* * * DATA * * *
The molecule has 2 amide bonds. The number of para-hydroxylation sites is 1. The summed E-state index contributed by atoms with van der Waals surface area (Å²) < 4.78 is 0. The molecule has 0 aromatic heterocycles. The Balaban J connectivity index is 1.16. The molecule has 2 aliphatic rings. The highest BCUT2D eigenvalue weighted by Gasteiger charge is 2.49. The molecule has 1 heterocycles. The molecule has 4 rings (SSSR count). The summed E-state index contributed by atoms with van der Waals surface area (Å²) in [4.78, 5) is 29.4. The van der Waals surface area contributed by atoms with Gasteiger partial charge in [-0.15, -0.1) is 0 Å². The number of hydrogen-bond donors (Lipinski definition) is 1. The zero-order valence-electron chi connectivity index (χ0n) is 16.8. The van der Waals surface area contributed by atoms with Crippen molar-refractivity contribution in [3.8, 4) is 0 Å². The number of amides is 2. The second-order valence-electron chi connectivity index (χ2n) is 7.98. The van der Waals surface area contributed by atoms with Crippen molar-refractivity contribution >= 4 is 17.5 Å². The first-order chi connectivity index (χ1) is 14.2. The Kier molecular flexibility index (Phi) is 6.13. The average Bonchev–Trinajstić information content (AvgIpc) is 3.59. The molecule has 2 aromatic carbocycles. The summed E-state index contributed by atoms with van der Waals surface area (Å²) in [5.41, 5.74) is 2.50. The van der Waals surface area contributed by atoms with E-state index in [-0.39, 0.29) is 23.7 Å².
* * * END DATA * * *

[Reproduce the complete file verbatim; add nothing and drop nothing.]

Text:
The molecule has 2 amide bonds. The number of para-hydroxylation sites is 1. The summed E-state index contributed by atoms with van der Waals surface area (Å²) < 4.78 is 0. The molecule has 0 aromatic heterocycles. The Balaban J connectivity index is 1.16. The molecule has 2 aliphatic rings. The highest BCUT2D eigenvalue weighted by Gasteiger charge is 2.49. The molecule has 1 heterocycles. The molecule has 4 rings (SSSR count). The summed E-state index contributed by atoms with van der Waals surface area (Å²) in [4.78, 5) is 29.4. The van der Waals surface area contributed by atoms with Gasteiger partial charge in [-0.15, -0.1) is 0 Å². The number of hydrogen-bond donors (Lipinski definition) is 1. The zero-order valence-electron chi connectivity index (χ0n) is 16.8. The van der Waals surface area contributed by atoms with Crippen molar-refractivity contribution in [3.8, 4) is 0 Å². The number of amides is 2. The second-order valence-electron chi connectivity index (χ2n) is 7.98. The van der Waals surface area contributed by atoms with Crippen molar-refractivity contribution >= 4 is 17.5 Å². The first-order chi connectivity index (χ1) is 14.2. The Kier molecular flexibility index (Phi) is 6.13. The average Bonchev–Trinajstić information content (AvgIpc) is 3.59. The molecule has 2 aromatic carbocycles. The summed E-state index contributed by atoms with van der Waals surface area (Å²) in [5.41, 5.74) is 2.50. The van der Waals surface area contributed by atoms with E-state index in [-0.39, 0.29) is 23.7 Å².